11. There can hardly be any quarrel with these principles which are firmly established, but there is difficulty in applying them to the facts of the present case. The question whether the deposit of Rs. 10,101/- was a part of the price or was in reality by way of earnest money depends upon the proper construction of the contract and not as to how the parties may have subsequently chosen to describe it. Their intention had to be gathered from the relevant term in regard to it, and not on their subsequent conduct. Having regard to Clause 4 of the contract, the deposit of Rs. 10,101/- made by the plaintiffs was nothing but a part of the price. Nor had they intended that the amount was liable to be forfeited, in the event of a breach, as a penalty. We are aware that parties not infrequently assess the damages at which they rate a breach of contract by one or both of them, and introduce their assessment into the terms of the contract. In this particular case, the parties had originally inserted a clause for payment of Rs. 10,101/- as liquidated damages by the party in breach, but that clause was struck out at the time of execution of the contract. Instead, the following clause now finds embodied therein:--

'7. Both parties will pay the damage to each other if they fail to fulfil the Conditions.'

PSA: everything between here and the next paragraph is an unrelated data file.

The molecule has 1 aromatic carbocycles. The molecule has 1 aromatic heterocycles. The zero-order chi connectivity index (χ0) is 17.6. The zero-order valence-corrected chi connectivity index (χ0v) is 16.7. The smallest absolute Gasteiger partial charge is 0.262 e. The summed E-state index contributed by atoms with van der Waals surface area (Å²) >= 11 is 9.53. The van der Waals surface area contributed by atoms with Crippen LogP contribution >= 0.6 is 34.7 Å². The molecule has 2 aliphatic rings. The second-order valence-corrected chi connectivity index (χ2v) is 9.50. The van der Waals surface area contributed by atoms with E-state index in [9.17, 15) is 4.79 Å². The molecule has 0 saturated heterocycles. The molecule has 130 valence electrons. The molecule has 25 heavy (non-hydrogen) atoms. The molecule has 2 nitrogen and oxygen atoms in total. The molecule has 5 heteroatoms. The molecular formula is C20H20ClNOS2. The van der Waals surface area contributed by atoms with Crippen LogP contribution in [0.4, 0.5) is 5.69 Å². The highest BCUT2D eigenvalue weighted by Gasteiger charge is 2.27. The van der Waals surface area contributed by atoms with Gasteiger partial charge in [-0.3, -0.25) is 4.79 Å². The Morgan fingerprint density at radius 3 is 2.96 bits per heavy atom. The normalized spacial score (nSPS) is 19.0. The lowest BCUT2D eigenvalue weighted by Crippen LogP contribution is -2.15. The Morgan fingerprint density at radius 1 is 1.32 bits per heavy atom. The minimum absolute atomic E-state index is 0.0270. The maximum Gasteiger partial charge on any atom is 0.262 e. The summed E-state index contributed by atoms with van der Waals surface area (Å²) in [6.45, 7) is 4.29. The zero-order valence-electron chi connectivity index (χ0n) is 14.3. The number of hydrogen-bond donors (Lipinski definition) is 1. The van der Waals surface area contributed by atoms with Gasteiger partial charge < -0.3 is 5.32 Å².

The term was nothing but a provision for payment of damages to the injured party for the loss that he suffers on account of a breach of contract, which arise 'naturally, according to the usual course for things', from the breach. What were the reasonable damages resulting from the breach of the contract had, nevertheless, to be ascertained and determined by the arbitrator and this he has failed to decide. We would agree with the learned counsel that if the arbitrator had stated that Rs. 10,101/- were, in his view, the amount of damages payable by the plaintiffs, the entire controversy would have rested with such adjudication, on the authorities relied upon by him, and the Court in that event would not have any jurisdiction to interfere with the award. But, unfortunately for the defendant, that is not the case here.

12. The Court has a general discretion to remit an award for the reconsideration of the arbitrator. This discretion is in general exercisable upon substantially the same grounds as will justify the setting aside of an award (Russel on Arbitration, 17th Ed., p. 308). Looking to the facts of this particular case, we do not think it either just or proper to make any such direction. The learned counsel for the appellants fears that the arbitrator might be prejudiced against the plaintiffs applying for remission and that no useful purpose would be served in remitting the award to him when there is only one conclusion to which he could come, namely, that they were in breach. That being so, it would be more proper that the award should be set aside. Clearly there is no point in remitting the award when one of the parties is apprehensive that the arbitrator might not approach the question with a fresh mind.